Hi everyone! I just arrived at GSA Network as the coordinator for the Make It Better Project. I’m so excited that, in my very first week, the White House held a summit to address bullying – with a focus on LGBT youth leaders, like our very own GSA Network Board Member and summit attendee Kimiko Nishitsuji! She’ll fill us in later with her own report, but for those impatient to make it better NOW, I wanted to give a quick (livestream) recap.
The heart of the conference – LGBT youth activism – could be found in the powerful speech by MacDuffle School GSA President Dominique Walker. Reflecting on the 2009 suicide of her 11 year-old brother, Carl Joseph Walker-Hoover, which followed anti-LGBT bullying against him, she called on the nation to make it better through GSAs and new laws that would curb the type of abuse her brother faced.
It’s a good thing – a great thing – that the White House allowed youth to speak for themselves in this interactive conference. As Secretary of Education Arne Duncan said, announcing the creation of 33,000 student groups, the youth themselves must be the leaders in solving this problem.
With 9 out of 10 LGBT students experiencing some form of bullying each year, we were glad to see the conference organizers did not forget about the disproportionate amount of bullying that is based on sexual orientation and gender identity or expression. The closing ceremony emphasized the importance of safe spaces for LGBT students specifically, as well as the need to address overall school culture in creating those spaces. Touting the resources on stopbullying.gov, which prominently features a section on LGBT bullying, Secretary of Health Kathleen Sebelius talked directly about harassment based on sexual orientation and urged adults to confront homophobic slurs.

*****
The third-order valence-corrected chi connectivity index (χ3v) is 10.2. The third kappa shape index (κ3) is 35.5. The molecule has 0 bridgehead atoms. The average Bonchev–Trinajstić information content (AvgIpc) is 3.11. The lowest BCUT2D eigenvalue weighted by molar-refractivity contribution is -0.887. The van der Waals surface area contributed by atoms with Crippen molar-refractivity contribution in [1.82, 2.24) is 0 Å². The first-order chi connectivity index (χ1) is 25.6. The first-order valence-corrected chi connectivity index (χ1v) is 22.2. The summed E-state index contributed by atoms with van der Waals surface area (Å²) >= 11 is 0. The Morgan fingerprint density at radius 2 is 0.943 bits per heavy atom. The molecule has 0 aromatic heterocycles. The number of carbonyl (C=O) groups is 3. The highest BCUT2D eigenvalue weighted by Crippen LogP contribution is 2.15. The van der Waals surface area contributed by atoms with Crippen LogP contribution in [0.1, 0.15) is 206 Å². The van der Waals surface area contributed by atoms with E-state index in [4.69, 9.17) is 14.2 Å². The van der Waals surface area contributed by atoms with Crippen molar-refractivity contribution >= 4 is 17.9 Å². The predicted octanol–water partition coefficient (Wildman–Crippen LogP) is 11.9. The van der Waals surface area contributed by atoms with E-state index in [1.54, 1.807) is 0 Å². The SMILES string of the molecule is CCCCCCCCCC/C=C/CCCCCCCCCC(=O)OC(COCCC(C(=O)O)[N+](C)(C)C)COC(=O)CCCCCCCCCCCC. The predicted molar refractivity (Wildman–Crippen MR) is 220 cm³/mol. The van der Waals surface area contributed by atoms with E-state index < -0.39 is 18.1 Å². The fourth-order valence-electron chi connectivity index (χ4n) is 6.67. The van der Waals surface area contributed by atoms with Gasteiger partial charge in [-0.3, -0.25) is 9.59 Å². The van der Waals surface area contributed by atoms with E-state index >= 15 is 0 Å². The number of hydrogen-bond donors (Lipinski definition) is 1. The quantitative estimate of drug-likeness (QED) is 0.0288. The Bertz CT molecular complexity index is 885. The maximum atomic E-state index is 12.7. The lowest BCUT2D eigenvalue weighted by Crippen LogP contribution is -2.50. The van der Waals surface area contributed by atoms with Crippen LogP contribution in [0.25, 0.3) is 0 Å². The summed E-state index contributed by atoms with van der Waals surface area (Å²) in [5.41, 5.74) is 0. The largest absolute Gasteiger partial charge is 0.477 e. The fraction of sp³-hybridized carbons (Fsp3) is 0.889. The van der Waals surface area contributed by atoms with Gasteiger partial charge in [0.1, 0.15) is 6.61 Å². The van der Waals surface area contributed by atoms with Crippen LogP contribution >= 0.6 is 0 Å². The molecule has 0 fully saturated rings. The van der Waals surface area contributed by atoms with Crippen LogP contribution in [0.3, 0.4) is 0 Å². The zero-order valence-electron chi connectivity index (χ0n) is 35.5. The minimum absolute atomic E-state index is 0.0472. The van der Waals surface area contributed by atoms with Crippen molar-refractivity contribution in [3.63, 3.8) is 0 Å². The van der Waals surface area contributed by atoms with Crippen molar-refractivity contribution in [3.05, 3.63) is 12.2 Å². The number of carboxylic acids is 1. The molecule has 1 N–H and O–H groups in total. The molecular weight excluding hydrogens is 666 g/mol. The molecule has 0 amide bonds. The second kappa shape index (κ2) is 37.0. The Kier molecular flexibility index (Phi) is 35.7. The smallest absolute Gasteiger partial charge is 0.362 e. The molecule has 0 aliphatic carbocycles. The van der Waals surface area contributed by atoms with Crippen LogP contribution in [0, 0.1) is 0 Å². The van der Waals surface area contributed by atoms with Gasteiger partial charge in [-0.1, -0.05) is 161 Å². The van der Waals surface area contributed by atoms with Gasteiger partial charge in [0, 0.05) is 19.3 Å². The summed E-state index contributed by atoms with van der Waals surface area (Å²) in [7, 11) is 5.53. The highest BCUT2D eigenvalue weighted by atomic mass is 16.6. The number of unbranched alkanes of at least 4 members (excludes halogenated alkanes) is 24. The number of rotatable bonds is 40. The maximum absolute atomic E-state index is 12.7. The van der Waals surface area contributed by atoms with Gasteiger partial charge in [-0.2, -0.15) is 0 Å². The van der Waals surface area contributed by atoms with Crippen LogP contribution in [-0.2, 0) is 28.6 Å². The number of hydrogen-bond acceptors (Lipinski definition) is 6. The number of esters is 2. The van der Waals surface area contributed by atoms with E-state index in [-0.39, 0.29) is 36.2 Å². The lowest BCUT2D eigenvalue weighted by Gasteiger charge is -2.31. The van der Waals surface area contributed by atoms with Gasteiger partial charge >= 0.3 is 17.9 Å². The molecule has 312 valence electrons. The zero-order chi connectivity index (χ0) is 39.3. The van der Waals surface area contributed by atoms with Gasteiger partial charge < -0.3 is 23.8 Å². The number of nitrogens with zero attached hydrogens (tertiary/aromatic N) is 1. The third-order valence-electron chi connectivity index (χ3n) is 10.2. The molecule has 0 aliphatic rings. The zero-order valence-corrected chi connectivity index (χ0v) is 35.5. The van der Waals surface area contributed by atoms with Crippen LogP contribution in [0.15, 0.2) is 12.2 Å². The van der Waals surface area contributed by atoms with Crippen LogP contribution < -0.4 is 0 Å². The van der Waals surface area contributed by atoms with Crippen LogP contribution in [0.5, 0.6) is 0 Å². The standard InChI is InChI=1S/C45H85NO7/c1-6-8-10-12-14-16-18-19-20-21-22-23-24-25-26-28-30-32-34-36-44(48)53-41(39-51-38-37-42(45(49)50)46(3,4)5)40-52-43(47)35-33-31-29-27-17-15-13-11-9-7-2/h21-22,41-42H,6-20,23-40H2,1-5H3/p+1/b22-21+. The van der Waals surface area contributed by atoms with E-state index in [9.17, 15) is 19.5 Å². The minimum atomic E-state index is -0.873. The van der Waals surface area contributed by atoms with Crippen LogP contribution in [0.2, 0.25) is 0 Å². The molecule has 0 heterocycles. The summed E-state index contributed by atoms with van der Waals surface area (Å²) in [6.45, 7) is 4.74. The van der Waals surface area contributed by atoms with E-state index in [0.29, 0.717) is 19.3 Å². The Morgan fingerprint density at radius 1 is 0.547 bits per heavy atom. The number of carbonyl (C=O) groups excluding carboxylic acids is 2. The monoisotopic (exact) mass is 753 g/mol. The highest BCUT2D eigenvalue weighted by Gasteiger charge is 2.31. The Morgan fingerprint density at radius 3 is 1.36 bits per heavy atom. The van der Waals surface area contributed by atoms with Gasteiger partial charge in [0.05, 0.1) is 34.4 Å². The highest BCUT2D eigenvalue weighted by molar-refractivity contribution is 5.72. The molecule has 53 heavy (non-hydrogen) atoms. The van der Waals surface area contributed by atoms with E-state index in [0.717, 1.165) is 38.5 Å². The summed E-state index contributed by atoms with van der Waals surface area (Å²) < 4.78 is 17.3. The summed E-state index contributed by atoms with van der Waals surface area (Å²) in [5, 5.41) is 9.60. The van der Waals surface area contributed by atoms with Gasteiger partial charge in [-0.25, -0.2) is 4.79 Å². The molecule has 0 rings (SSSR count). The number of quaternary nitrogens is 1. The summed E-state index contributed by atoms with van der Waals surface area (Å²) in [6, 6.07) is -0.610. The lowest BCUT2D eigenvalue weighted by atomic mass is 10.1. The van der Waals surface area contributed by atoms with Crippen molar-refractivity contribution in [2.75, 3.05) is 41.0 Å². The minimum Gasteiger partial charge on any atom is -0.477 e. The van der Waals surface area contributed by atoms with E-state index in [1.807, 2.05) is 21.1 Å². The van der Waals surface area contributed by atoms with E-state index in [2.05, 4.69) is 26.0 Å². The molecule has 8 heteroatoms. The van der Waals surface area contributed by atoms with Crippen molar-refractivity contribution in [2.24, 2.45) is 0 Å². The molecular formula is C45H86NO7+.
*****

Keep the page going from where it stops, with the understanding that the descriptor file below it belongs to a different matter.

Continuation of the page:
The White House created a unique opportunity for youth to participate in the summit online through Facebook. Now it’s time to create more opportunities for youth to lead the anti-bullying movement. At Gay-Straight Alliance Network, that is our commitment. We started the Make It Better Project to support and empower young people (and adult allies) who are working day-in and day-out in schools across the country to put an end to bullying and create safe, welcoming schools.
Overall, I was impressed by the conference, and I’m eager to comb through stopbullying.gov’s resources and share the best with you. I can’t wait to read the full conference rundown from Kimiko and, of course, I’d love to hear your thoughts. Leave a comment here, email me at firstname.lastname@example.org, or Tweet me @makeitbettergsa. I’m here to support your efforts -- It is YOUR movement, after all!
-- Jill Marcellus
GSA Network's Make It Better Project